Elsa Sjögren on Computer Science and the Elderly

Elsa Sjögren is a freshman from St. Louis, Missouri who’s found a particular niche for computer science. Throughout her high school years, she found a way to combine her social personality with her academic interest in computer science by working for a nonprofit in her hometown where she helped the elderly with their technological challenges. 

Her Campus: Tell me a little bit about the work you did with the elderly and technology in high school. 

Elsa Sjögren: There is a non-for-profit elderly home in St. Louis called The Crown Center for Senior Living and it was founded by Laura Crown and her husband. She was a Jewish woman, and along with a group of other Jewish women, they started this home. It’s really a program where you can pay what you’re able to [in return for a service]. For example, their dinner programs, they are technically only $1 for dinner, but it’s a situation where if you have $5, you give $5; but the nice thing is it really only is $1 for a full, hot meal. When I got started [with The Crown Center], I came in and I started volunteering in the dining room, so serving meals, cleaning meals, which I loved because you get to talk to a lot of people and you meet a lot of very interesting people. And then from there, I wanted to get more involved, so I started working in the café during the day, and the whole Crown Center is kosher, so they serve meat at night and dairy during the day — obviously there’s no pork. I learned all about the Kiddush traditions, and that was really an eye-opening experience as I am Presbyratiran, and while I have a lot of Jewish friends, I wasn’t learning about the rituals. 

So, I was working in the café and dining room, but I still wanted to get more involved, and so the woman who runs the volunteer services, said there are a lot of residents who get electronics from their family for Christmas — nowadays, everyone has electronics as its the only way you can communicate. There’s a library in the center where there are computers and you can go on your email and access the Internet, and a lot of people in the older generation, they don’t know what Gmail is — no one has ever taught them how to work these things and the instructions for how to work them are on the Internet, so it’s like, how are they ever supposed to learn? And their grandchildren and children, who are so kind to give them an e-reader or a cellphone or an iPad, they’re giving them out of kindness but they aren’t there to teach them how to work. So that’s kind of where I came in — I would teach people how to use cell phones, laptops, e-readers, and just kind of go through the step-by-step things, like turning on your phone, that we think is so easy.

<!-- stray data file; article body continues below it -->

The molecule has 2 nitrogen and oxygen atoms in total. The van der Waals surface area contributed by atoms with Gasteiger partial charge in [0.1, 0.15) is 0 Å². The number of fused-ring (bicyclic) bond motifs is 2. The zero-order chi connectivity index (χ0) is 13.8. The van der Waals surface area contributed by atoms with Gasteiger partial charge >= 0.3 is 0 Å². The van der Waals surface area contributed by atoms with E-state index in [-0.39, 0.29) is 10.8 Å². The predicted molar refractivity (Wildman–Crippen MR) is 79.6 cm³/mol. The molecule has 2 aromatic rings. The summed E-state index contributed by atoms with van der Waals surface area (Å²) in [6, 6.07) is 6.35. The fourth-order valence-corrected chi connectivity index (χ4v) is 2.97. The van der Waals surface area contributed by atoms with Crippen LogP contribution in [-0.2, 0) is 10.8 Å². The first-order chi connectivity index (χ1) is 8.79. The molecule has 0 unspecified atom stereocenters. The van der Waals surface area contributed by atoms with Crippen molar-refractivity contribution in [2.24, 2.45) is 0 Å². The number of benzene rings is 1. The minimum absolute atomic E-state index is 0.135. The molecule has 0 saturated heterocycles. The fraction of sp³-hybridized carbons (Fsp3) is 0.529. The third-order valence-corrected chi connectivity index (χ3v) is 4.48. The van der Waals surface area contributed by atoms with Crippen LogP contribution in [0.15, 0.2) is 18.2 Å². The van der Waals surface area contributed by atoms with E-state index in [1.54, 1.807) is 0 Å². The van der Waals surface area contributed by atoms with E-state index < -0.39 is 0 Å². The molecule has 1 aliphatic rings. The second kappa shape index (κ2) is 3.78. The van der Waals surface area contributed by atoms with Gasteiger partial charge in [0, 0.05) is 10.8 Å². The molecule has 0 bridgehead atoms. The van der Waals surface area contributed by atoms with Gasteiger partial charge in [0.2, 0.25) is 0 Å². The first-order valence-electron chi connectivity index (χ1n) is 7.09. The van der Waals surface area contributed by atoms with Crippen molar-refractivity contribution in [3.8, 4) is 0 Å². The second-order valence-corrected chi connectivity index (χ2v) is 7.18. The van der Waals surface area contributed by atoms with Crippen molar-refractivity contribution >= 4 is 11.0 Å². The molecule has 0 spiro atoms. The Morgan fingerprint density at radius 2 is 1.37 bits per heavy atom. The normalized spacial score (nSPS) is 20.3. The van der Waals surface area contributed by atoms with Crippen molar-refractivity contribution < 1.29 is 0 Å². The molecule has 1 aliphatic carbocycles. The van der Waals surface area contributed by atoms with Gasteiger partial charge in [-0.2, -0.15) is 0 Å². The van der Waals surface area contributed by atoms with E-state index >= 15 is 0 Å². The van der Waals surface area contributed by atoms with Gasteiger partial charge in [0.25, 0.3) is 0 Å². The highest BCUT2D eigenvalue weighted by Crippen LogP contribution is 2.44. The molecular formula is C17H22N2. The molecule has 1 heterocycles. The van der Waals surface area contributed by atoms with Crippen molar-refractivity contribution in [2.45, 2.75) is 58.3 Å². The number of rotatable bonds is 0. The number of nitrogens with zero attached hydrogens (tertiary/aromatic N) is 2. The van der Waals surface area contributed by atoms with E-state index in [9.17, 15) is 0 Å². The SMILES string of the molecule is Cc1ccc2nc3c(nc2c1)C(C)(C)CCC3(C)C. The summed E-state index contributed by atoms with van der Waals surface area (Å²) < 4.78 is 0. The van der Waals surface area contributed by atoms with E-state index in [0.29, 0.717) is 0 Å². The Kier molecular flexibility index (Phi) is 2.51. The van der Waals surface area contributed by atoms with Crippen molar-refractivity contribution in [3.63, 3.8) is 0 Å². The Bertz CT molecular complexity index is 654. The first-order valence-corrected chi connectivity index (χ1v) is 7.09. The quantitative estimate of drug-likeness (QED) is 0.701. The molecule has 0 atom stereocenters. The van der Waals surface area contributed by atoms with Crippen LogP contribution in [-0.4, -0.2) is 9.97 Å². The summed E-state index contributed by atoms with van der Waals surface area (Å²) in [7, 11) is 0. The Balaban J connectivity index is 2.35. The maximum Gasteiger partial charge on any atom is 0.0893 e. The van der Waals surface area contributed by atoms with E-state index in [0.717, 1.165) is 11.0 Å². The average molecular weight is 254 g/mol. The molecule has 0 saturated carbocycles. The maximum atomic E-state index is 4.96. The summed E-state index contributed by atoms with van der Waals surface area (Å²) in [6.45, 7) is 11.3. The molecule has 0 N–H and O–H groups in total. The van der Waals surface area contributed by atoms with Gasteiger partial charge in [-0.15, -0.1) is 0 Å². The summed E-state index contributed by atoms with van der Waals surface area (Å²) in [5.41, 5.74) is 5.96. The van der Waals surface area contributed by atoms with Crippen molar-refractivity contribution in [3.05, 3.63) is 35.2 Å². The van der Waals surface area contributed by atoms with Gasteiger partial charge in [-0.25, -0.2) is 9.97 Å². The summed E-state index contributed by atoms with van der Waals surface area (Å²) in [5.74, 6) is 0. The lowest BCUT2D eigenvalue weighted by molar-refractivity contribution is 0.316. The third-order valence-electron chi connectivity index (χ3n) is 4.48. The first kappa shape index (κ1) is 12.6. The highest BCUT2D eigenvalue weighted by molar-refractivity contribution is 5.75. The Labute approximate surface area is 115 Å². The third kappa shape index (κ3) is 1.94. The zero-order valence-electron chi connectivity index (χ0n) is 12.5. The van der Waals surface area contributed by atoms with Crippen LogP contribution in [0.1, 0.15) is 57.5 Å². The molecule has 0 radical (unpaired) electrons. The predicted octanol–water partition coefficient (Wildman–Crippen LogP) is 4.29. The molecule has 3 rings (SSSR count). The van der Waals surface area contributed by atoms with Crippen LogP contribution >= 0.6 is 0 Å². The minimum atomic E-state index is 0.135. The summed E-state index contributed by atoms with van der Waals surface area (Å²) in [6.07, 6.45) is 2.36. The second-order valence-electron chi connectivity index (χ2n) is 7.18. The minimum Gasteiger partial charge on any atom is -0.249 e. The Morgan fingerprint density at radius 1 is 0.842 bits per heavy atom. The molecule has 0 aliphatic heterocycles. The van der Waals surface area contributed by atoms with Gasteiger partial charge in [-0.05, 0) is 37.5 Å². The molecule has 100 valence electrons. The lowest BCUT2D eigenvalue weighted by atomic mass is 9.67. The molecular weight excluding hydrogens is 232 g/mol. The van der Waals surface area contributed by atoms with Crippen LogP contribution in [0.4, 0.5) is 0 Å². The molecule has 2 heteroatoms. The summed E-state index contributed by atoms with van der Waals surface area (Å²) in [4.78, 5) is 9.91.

HC: What were some of the biggest challenges with this experience? 

ES: The elderly have very shaky hands, so it's really hard for them to click on screens and press, be it arthritis, dementia, whatever is happening, it's a small screen, small print, and even when you set the text font as big as it will go, it’s still pretty small. So, a lot of times I would bring in styluses to try and help, because they’re more familiar with using a pen and that's more in their wheelhouse. You had to be really patient doing things that we do in ten seconds because it takes them more time. 

HC: How do you plan to pursue computer science in the future, and how was combining this passion in the nonprofit center? 

ES: Through my work with robotics and MakerScience, I really learned that I enjoy computer science a lot but I’m a people person. I can’t sit and code my life away! So, I’m thinking that if I can combine my love for geriatrics — I thought about one time starting a Code-a-thon for the elderly, and using simpler programs such as Python or Owlet or a more user-friendly program. 

HC: Have you taken any computer science classes at Wake so far and what have you thought about them? 

ES: I have joined the Women in Computer Science and the Women in STEM club. I’m currently taking Computer Science 111 and registering for Computer Science 112, and I really love the program. I was fortunate enough to get one of the only women teachers in the department. 

HC: What’s one piece of advice for a student looking to combine their passions and still give back to the community?​

ES: I would say that it’s just important to keep in mind that you might be working with one minority, like I did with the elderly, doesn’t mean that they aren’t knowledgeable about so many other things. That was one of the hardest things for me was trying to teach a professor of microbiology how to use a cellphone — I mean, this is someone who has worked with microscope their whole life and has years on years of knowledge that I will never be able to compile in my own brain. You just have to pick something that your interested in, maybe something a friend of yours is also interested in, and take the first opportunity that comes along.